Contrasting effects of space and environment on functional and phylogenetic dissimilarity in a tropical forest
Aims: The evolutionary history and functional traits of species can illuminate ecological processes supporting coexistence in diverse forest communities. However, little has been done in decoupling the relative importance of these mechanisms on the turnover of phylogenetic and functional characteristics across life stages and spatial scales. Therefore, this study aims to estimate the contribution of environment and dispersal on the turnover of phylogenetic and functional diversity across life stages and spatial scales, in order to build a coherent picture of the processes responsible for species coexistence.
Methods: We conducted the study in Xishuangbanna Forest Dynamics Plot in Yunnan Province, southwest China. We used four different spatial point process models to estimate the relative importance of dispersal limitation and environmental filtering. The functional traits and phylogenetic relationships of all individual trees were incorporated in the analyses to generate measures of dissimilarity in terms of pairwise and nearest-neighbor phylogenetic and functional characteristics across life stages and spatial scales.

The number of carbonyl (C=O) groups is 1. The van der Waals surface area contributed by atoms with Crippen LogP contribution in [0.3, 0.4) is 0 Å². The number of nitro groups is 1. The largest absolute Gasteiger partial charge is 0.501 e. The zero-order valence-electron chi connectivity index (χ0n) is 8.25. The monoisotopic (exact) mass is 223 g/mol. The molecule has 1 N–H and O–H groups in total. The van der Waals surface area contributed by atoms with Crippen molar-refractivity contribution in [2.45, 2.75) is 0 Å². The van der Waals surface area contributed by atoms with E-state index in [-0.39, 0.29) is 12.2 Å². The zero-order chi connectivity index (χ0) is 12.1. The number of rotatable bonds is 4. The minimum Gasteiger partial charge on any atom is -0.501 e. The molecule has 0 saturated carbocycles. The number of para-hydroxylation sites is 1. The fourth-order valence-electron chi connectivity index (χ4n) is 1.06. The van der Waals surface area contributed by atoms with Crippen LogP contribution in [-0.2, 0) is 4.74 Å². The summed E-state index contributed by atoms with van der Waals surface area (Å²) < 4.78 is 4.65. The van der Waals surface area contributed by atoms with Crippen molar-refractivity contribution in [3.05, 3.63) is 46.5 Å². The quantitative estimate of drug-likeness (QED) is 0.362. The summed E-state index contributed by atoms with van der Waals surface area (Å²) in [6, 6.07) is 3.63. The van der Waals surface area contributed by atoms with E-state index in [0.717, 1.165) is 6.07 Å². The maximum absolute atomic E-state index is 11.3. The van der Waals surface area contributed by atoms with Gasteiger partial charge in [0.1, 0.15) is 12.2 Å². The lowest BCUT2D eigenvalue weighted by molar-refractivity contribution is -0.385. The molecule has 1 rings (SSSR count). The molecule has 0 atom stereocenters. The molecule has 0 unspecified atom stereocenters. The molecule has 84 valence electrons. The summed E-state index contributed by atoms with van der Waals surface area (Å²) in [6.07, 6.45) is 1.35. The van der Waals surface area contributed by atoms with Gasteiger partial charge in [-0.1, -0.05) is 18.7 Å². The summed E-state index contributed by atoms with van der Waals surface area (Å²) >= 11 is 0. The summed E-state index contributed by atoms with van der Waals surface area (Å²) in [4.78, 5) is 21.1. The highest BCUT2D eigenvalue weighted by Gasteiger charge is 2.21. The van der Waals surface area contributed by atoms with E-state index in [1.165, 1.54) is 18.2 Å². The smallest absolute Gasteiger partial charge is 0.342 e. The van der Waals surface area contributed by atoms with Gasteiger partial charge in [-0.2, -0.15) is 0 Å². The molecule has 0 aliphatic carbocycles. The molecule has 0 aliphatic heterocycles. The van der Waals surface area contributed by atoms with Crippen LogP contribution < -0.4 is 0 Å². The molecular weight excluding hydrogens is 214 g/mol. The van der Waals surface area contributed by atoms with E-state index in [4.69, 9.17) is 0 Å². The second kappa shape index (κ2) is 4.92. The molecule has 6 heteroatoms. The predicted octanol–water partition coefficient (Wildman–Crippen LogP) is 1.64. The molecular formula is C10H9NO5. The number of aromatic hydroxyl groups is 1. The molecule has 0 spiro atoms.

Important Findings: We found non-random patterns of phylogenetic and functional turnover across life stages and spatial scales. Environmental filtering structured pairwise phylogenetic and functional beta diversity across spatial scales, while dispersal limitation alone, and in combination with environment filtering, shaped nearest neighbor phylogenetic and functional beta diversity. The relative importance of dispersal limitation and environmental filtering appeared to change with life stage but not with spatial scale. Our findings suggest that phylogenetic and functional beta diversity help to reveal the ecological processes responsible for evolutionary and functional assembly and highlight the importance of using a range of different metrics to gain full insights into these processes.